On most days Shannon Klann finds herself slipping in and out of sleep, struggling to find the energy to make it through a full day. The constant pain caused by her rare condition — Friedreich’s Ataxia — can wear her down.
She faces every day from her wheelchair, though, with enthusiasm sparked from her family and newfound friend, Kathy Carrigan, who has set out on a mission to provide assistance to the Charlotte family.
“She is unbelievable,” Shannon said of her new friend. “She is a lady of her word. When she says she is going to do something, she does it.”
When Kathy first saw Shannon at Real Life Church, she had no inkling that she was about to meet her new best friend. She knew very little about her or her family’s story, but she was drawn to her by a need to provide help.
“I really wondered who in the church was doing something to help,” Carrigan said.
After spending time with Shannon and her family, she realized how extraordinary her story was.
Carrigan was diagnosed Friedreich’s Ataxia — a rare disease that affects a cell’s ability to function properly — in the late 90s. By then she was already wheelchair bound. She had the love and support of her husband, Chris and the determination to start a family. The couple eventually had three children and Shannon was able to care for them though she could not walk and was losing a lot of mobility in her upper body.
The family lived in the Detroit area where Chris provided for the family doing masonry. The recession of the late 2000s, though, made getting work difficult for Chris and he eventually found a job with the State of Michigan. That too, presented a different set of challenges, as he had to commute close to four hours per day, leaving the children to provide Shannon’s primary care.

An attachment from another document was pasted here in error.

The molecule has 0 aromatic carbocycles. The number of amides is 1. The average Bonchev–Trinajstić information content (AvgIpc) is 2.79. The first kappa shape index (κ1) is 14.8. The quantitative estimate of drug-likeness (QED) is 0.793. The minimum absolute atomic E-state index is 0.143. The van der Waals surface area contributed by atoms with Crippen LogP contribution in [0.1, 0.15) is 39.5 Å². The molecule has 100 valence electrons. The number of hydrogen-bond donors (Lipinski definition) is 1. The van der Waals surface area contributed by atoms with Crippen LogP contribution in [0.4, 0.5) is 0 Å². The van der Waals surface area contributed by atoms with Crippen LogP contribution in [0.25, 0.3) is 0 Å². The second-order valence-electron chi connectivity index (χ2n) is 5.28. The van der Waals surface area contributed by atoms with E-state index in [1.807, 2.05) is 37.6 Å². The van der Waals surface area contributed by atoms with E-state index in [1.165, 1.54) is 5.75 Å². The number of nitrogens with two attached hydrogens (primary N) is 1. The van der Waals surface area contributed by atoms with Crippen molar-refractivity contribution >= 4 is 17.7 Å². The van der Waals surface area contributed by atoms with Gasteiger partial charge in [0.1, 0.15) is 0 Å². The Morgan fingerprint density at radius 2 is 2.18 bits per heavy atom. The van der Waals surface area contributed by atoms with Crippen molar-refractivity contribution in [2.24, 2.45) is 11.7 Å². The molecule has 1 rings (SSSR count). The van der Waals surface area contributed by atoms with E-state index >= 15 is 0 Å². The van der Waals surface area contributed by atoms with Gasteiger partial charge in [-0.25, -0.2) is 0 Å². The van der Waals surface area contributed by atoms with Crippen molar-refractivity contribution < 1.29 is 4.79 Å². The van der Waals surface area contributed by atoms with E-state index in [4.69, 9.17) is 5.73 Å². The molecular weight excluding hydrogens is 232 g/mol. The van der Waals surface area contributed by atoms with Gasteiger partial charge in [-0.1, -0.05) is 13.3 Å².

They made the decision in 2011 to move closer to Chris’s job, settling in Charlotte.
It was just over a year ago that the chance encounter between Shannon and Kathy sparked hope for something better for Shannon and her family.
Having received some electromagnetic therapy, Kathy knew there was a machine in the Nashville area that may be able to provide some relief for her symptoms. Kathy figured a machine that’s sole purpose is to reinvigorate the cells in a person’s body could only help Shannon’s condition. She arranged for Shannon to receive treatment and immediately, she felt positive results.
“The pain would decrease every time I would get the therapy,” Shannon said. “I was feeling good and energized.”
Unfortunately, getting Shannon to and from those sessions takes a toll on the family. Chris works full time and their three children — Jared, 17, Ryan, 14 and Sabreena, 12 — are in school every day. Shannon can’t drive and the family does not have any mechanism to get Shannon and her wheelchair in and out of their vehicle.
Kathy has set upon a mission to provide the family with a electromagnetic therapy machine, similar to the one used in Kathy and Shannon’s treatments in Nashville.
“We believe there is hope for Shannon to improve with the help of the pro model electromagnetic therapy machine from Pulse Power Technologies,” Kathy said.
The machine, though, costs close to $35,000. Kathy established a Go Fund Me account to help raise the funds necessary to purchase the machine for the family. Kathy also believes having a machine of this level could help others in the community as well.
“This is really a medical needs fund,” Kathy said. “I really hope this can happen for them.”
To learn more about Shannon’s condition, visit www.gofundme.com and search Shannon Klann medical need fund. You can learn more about the electromagnetic therapy machine at www.pemf.us. A medical needs account has also been set up at PNC Bank for those who would like to donate.